Divorce legally ends a marriage, but the unfinished business of raising children still exists. When parents continue to fight, children feel tension. They may feel unstable, worried, stressed, and in some cases fearful. Ongoing conflict between parents is the #1 cause of suffering, and incompatibility in children from divorce.
It doesn’t have to be like that. Check out these 3 tips.
1. Know You’re in New Territory
After a separation or divorce, it’s natural to feel confused about how to interact with other parents. The situation is confusing. The challenge is learning to relate to your child’s other parents in a whole new way to achieve your common goal of raising healthy children.
2. Consider Taking an Online Parenting Course for Divorced Parents
These classes go by many names (e.g., “parenting”, “co-parenting”, “family stabilization”, etc.) but the goal is always the same: to help parents learn ways to successfully raise adaptable children. good between 2 houses.
The information in these classes is so useful that many divorce courts will require parents to complete classes, and then file a certificate of completion with the court, before deciding on a marriage involving a minor. But you don’t need a court order to take a class. Just go online, register and get the information today.
If you’re getting a divorce in Texas, look for an online parenting course that meets Texas statutory requirements and is accepted by your judge. It should clearly address communication, conflict resolution, and anger management in its topic. Investing 4 hours of your time in a short, colorful and well narrated course like the online Texas Cooperative Parenting Course can give you a lot of advantages.
3. Move away from intimacy and return to business contact with your ex
Instead of interacting as husband and wife (which you no longer do), it’s very liberating to form new business acquaintances with the other parent of the child. This is a big key in ending conflict.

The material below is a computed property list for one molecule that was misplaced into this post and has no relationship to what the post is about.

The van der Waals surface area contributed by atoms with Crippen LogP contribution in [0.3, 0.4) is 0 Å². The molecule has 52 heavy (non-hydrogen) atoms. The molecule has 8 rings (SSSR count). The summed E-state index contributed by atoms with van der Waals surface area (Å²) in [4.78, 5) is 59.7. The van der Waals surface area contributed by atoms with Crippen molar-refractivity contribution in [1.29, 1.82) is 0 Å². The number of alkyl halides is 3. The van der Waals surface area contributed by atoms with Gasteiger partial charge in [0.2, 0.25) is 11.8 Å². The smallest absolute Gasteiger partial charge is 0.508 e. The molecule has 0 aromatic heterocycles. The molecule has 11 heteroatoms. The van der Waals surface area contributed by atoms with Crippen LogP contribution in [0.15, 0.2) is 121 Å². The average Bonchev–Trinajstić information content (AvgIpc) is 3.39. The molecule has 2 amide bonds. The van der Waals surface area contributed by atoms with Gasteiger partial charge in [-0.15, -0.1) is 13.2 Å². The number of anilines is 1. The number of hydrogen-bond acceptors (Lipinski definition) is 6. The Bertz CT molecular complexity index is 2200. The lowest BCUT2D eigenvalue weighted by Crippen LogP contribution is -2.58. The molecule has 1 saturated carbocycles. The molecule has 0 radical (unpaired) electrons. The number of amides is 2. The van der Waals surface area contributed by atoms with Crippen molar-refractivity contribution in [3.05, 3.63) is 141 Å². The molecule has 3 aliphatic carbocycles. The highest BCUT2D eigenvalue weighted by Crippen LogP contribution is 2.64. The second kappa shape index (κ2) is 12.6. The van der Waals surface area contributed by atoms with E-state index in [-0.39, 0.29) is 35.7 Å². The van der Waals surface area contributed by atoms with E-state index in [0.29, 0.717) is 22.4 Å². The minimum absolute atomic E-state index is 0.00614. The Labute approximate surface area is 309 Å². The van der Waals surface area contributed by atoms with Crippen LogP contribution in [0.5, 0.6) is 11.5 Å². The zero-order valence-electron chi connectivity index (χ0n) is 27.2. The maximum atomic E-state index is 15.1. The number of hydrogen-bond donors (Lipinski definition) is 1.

What is a “business-like introduction”? An acquaintance is a pharmacist, waiter, or someone we just met at a party. In our interactions with these individuals, we each follow a set of implicit and explicit rules. When we spoke to the pharmacist, we gave him a prescription, and he filled it.
The pharmacist gave us the bill, and we paid it. Business associates conduct their business politely and efficiently while maintaining a low emotional profile. They work to fulfill a common goal. No assumptions, formal courtesy, public meetings, written contracts, little confrontation, high personal privacy, and low personal disclosure are characteristics of an acquaintance or business relationship.
Creating a business-like relationship with your ex-spouse will bring many benefits. First, it reemphasizes the welfare of children, which is a common goal. Second, it will give you privacy. Communication will be limited to things involving children.
For example, child health, school performance, and parenting time schedules are acceptable topics. Topics such as the dating habits of the other parent, past mistakes, and stark differences in parenting styles are off limits.
Third, building a business relationship with an ex-spouse will empower you. In a business-like relationship, the parties treat each other with courtesy and respect… no matter what. Even if they have to “fake it until they succeed”. The “rules of courtesy and respect” are empowering because no matter how the other parent behaves, your plan of action remains clear and unchanging.
You don’t have to wait desperately, hoping the other parent will act less jerk tomorrow than he did yesterday. Starting today, you lead in a positive way.
Adopting the “rules of courtesy and respect” exemplifies positive social behavior for our children. Also, it offers an island of safety for your child. While the behavior of the other parent may remain frightening and unpredictable for the child, at least your child will feel comfortable knowing that when Mom and Dad are together, one parent will always be in control and speak respectfully. One fool is better than two!